Stanford Alums Make The Most Dough

Money talks. Bullshit walks.

It’s an old, rather crude, American cliche that essentially boils down to this: The ultimate measurement of success is how much a person earns. And when it comes to MBA grads, how much alumni of schools three years after graduation make is certainly one way to measure success.

Every year, The Financial Times publishes what it believes to be the average salary of alumni three years after graduation. The numbers are based on surveys the FT sends to MBA alums with the assistance of the schools from which they graduated. The actual figures are reported by the British newspaper in U.S. dollars and are adjusted to allow for differences in purchasing power among countries.

Inevitably, applying a purchasing parity filter on the numbers can lead to silly distortions, especially when comparing North American and European salaries with those in such developing nations as India and China. That is why The Financial Times reports that the average salary of an MBA who graduated three years ago from the Indian Institute of Management is $171,188, a sum higher than what grads are making from London Business School, the University of Chicago’s Booth School, and MIT Sloan. Obviously that is patently nonsense.


In general, however, the numbers from mature industrialized economies do make sense and are more comparable with each other. According to The Financial Times’ data, the most successful MBAs in the world (at least when it comes to average salary three years after graduation) are those from Stanford University’s Graduate School of Business. Stanford alumni are making $195,553, considerably more than No 2 Harvard whose MBA alums are pulling down $187,432.

The top 20 school with alumni reporting the greatest percentage increase? Yale’s School of Management where alums said average salaries were up 11.3% in the past year alone. Alumni from IE Business School in Spain reported the highest percentage increases over the past five years, a whopping 26.9% gain from 2008.

The worst performance by any top school in The Financial Times’ ranking for both the past year and the past five years went to the University of Cape Town’s Business School. Average salaries reported by their alums fell 2.9% in the past year and 7.8% over the last five years since 2008. Ouch.


It’s important to note that these average alumni salary numbers are adjusted once again by The Financial Times to account for schools that pour MBAs into either more higher or lower paying careers. The so-called “weighted salary” of a school carries a 20% weight in the overall ranking, while the “salary increase” over pre-MBA pay accounts for another 20%. All told, compensation is the single most important factor in The Financial Times’ ranking, accounting for 40% of the methodology.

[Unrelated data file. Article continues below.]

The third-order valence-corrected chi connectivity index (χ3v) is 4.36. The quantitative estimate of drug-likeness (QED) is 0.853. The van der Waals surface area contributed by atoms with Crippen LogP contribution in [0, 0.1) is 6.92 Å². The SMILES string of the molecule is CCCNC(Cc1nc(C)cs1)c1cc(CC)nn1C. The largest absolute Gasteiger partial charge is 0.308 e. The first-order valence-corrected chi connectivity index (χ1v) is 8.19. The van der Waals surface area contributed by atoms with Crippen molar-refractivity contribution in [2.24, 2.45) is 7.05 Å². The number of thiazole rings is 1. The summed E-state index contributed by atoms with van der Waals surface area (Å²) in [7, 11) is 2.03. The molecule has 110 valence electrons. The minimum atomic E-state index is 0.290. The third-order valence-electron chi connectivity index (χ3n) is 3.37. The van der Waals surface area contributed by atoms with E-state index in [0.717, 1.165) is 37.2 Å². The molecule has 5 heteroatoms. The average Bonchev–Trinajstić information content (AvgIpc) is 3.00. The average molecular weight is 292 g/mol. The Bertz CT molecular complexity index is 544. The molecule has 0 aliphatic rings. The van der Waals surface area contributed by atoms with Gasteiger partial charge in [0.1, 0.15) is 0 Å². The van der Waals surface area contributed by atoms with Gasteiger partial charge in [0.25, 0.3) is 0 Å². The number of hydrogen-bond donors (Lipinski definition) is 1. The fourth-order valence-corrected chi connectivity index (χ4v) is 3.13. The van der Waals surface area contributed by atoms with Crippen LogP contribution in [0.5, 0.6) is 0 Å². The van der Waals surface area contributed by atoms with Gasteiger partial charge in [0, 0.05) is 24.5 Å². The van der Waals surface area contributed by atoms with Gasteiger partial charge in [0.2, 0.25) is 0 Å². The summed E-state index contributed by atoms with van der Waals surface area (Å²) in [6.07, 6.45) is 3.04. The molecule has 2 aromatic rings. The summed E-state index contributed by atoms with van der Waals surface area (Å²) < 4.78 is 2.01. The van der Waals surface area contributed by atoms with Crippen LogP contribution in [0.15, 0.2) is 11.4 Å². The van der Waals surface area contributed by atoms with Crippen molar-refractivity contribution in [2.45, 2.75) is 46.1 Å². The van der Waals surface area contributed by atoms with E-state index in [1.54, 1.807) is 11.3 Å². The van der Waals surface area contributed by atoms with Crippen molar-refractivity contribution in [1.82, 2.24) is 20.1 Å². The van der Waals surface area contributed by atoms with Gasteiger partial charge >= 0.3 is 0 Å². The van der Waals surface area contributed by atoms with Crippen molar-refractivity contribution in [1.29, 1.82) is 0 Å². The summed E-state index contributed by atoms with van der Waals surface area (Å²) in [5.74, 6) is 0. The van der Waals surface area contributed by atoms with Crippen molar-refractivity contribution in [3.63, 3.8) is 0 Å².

So it is just about inevitable for salary to be a major factor when a school does either well or not in The Financial Times’ annual global MBA ranking. This year, for example, Cambridge University’s Judge Business School jumped ten places to finish 16th, up from a rank of 26th a year earlier. Spain’s ESADE rose 11 spots to rank 22nd this year, up from 33rd in 2012.

How did those two schools do in average alumni salary? Judge alumni reported that they are making $145,948 a year, up an incredible 10.4% from a year earlier. ESADE alumni are pulling down $127,500 annually, up 10.9% from the previous year. These are outsized increases for both the British and Spanish economies where the human resources firm of Mercer reported that pay for managers had been expected to grow by only 3% in the U.K. and 2.5% in Spain this past year.


These figures are also out of line with the data reported by alumni from other schools. The percentage increases reported by Cambridge alumni, for instance, are more than five times higher than those reported by Stanford MBAs. The percentage gains reported by ESADE alumni are nearly six and one-half times larger than those reported by MIT Sloan alumni.

(See following page for alumni reporting the highest average salaries as well as one-year and five-year percentage increases)

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